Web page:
Coax them into something that is already part of their daily lives, and that parents can easily join in with – walking. However, these walks will be a little different. In this instance, you’re not in rush to get anywhere but are intent on pointing out everything you encounter, and getting them to note the sights and sounds around them. It could be anything from the whine of machinery to the beauty of bird song. You will all be thrilled with how much nature you can find in your own neighbourhood, and you’ll be creating simple mindful moments for kids close to their home on a regular basis. Atmospheric conditions will affect skies, clouds, vegetation, and the earth, too, and they will learn to recognise the changes in the air that mean a shift in the weather. Of course, they can do something similar in any environment, once it becomes a habit.
Alternatively, you could focus on the act of walking itself. As they go along, get your family or class to focus on breathing, and then to note what stepping on different surfaces feels like. Encourage them to be conscious of the motion itself, and of how their bodies feel. Are they tired and out of breath, or are they stimulated and alert? Noticing movements could include the feel of clothing against their bodies, and of how it sounds if it swishes and so on. Varying weather would make them aware of hair blowing, getting wet, sweating in warm or humid conditions, the smell of sun-touched skin, and of tingling hands on a frosty day.
Eating is another occupation that everyone is familiar with, but we don’t stop to appreciate the ritual on a regular basis. All too often, we’re in a rush to get somewhere, prefer to eat in front of the television or want to read the next chapter of a book. Even if we do the social thing and sit at a table as a family, there is, quite rightly, conversation and discussion, so that we don’t focus on the action of eating. The child first needs to look at the food item, turning it over, touching it and smelling it. Having examined it with all senses and bring an appetite to the fore, the food can be chewed and tasted slowly, giving it the full attention that it deserves.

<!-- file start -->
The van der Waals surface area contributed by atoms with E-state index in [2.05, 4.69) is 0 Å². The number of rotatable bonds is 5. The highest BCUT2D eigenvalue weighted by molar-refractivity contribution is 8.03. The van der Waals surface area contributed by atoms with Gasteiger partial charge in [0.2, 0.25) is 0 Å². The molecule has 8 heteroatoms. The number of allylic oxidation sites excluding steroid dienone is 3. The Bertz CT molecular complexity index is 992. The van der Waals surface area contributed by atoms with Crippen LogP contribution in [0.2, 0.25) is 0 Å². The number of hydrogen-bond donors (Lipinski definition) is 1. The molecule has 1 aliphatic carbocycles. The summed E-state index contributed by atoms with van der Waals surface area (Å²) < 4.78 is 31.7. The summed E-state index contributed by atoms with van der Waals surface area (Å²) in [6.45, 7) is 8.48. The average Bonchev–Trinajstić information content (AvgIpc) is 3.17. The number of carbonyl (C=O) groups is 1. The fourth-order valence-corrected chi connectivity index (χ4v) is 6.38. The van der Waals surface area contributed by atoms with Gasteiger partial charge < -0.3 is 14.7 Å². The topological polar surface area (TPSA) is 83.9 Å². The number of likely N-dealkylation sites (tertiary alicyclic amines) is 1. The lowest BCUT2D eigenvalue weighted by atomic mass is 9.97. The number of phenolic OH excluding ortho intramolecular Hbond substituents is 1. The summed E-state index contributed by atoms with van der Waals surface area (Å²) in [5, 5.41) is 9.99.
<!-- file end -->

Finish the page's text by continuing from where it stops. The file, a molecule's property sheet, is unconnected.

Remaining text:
Sounds are something else that we don’t always notice because they are constantly around us. Children, in particular, are surrounded by noise (as any parent or teacher will tell you), so it is really important for their development that they learn to distance themselves from all distractions for a while. After a breathing game, play a sound of the kind that can fade away gradually, such as a bell or a musical instrument, and ask them to indicate when they can no longer hear it. This can be repeated between bouts of the breathing exercises, to help the children to increase their attention span.
Music is a series of sounds that we can all connect with, and it has many uses and interpretations. It has a calming influence, will help children to recognise and express emotions, and encourages them to inhabit their own space, lost in their own thoughts. As an aid to concentration, go for finger exercises and interactive chants with younger kids and introduce songs for older ones. Get your young listeners to lose themselves in the melodies, and then ask them to describe how it makes them feel, or to express it by way of drawings.
The obvious way to develop this musical theme is to expand it to include dance, which will require concentration, as with meditation and will keep them very much in the present. Children love to dance or just to move, so this suggestion should be met with enthusiasm. It also encourages them to express themselves, and to release their emotions, just as music does.